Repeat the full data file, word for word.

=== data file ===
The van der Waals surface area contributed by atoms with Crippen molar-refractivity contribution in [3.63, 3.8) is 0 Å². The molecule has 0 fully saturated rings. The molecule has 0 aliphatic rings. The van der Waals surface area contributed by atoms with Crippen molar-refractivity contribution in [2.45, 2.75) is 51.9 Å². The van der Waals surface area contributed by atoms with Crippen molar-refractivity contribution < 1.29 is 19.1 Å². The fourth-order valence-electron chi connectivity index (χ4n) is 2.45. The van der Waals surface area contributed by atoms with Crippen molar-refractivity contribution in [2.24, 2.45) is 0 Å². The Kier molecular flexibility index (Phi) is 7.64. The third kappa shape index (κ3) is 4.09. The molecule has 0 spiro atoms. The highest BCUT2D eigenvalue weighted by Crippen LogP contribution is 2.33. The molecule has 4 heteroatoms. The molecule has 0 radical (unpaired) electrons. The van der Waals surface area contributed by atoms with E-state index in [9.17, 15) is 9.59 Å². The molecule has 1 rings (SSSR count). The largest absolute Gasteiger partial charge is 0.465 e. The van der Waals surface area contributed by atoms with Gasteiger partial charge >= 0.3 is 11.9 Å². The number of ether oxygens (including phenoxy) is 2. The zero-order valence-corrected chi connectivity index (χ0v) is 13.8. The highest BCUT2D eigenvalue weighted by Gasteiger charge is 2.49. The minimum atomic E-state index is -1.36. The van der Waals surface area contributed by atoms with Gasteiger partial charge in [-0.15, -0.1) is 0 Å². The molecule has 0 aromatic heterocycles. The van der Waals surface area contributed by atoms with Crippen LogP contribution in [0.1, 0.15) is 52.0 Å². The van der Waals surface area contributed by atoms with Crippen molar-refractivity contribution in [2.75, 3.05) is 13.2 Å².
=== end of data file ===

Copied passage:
The van der Waals surface area contributed by atoms with Crippen molar-refractivity contribution in [3.63, 3.8) is 0 Å². The molecule has 0 fully saturated rings. The molecule has 0 aliphatic rings. The van der Waals surface area contributed by atoms with Crippen molar-refractivity contribution in [2.45, 2.75) is 51.9 Å². The van der Waals surface area contributed by atoms with Crippen molar-refractivity contribution < 1.29 is 19.1 Å². The fourth-order valence-electron chi connectivity index (χ4n) is 2.45. The van der Waals surface area contributed by atoms with Crippen molar-refractivity contribution in [2.24, 2.45) is 0 Å². The Kier molecular flexibility index (Phi) is 7.64. The third kappa shape index (κ3) is 4.09. The molecule has 0 spiro atoms. The highest BCUT2D eigenvalue weighted by Crippen LogP contribution is 2.33. The molecule has 4 heteroatoms. The molecule has 0 radical (unpaired) electrons. The van der Waals surface area contributed by atoms with E-state index in [9.17, 15) is 9.59 Å². The molecule has 1 rings (SSSR count). The largest absolute Gasteiger partial charge is 0.465 e. The van der Waals surface area contributed by atoms with Gasteiger partial charge >= 0.3 is 11.9 Å². The number of ether oxygens (including phenoxy) is 2. The zero-order valence-corrected chi connectivity index (χ0v) is 13.8. The highest BCUT2D eigenvalue weighted by Gasteiger charge is 2.49. The minimum atomic E-state index is -1.36. The van der Waals surface area contributed by atoms with Gasteiger partial charge in [-0.15, -0.1) is 0 Å². The molecule has 0 aromatic heterocycles. The van der Waals surface area contributed by atoms with Crippen LogP contribution in [0.1, 0.15) is 52.0 Å². The van der Waals surface area contributed by atoms with Crippen molar-refractivity contribution in [2.75, 3.05) is 13.2 Å².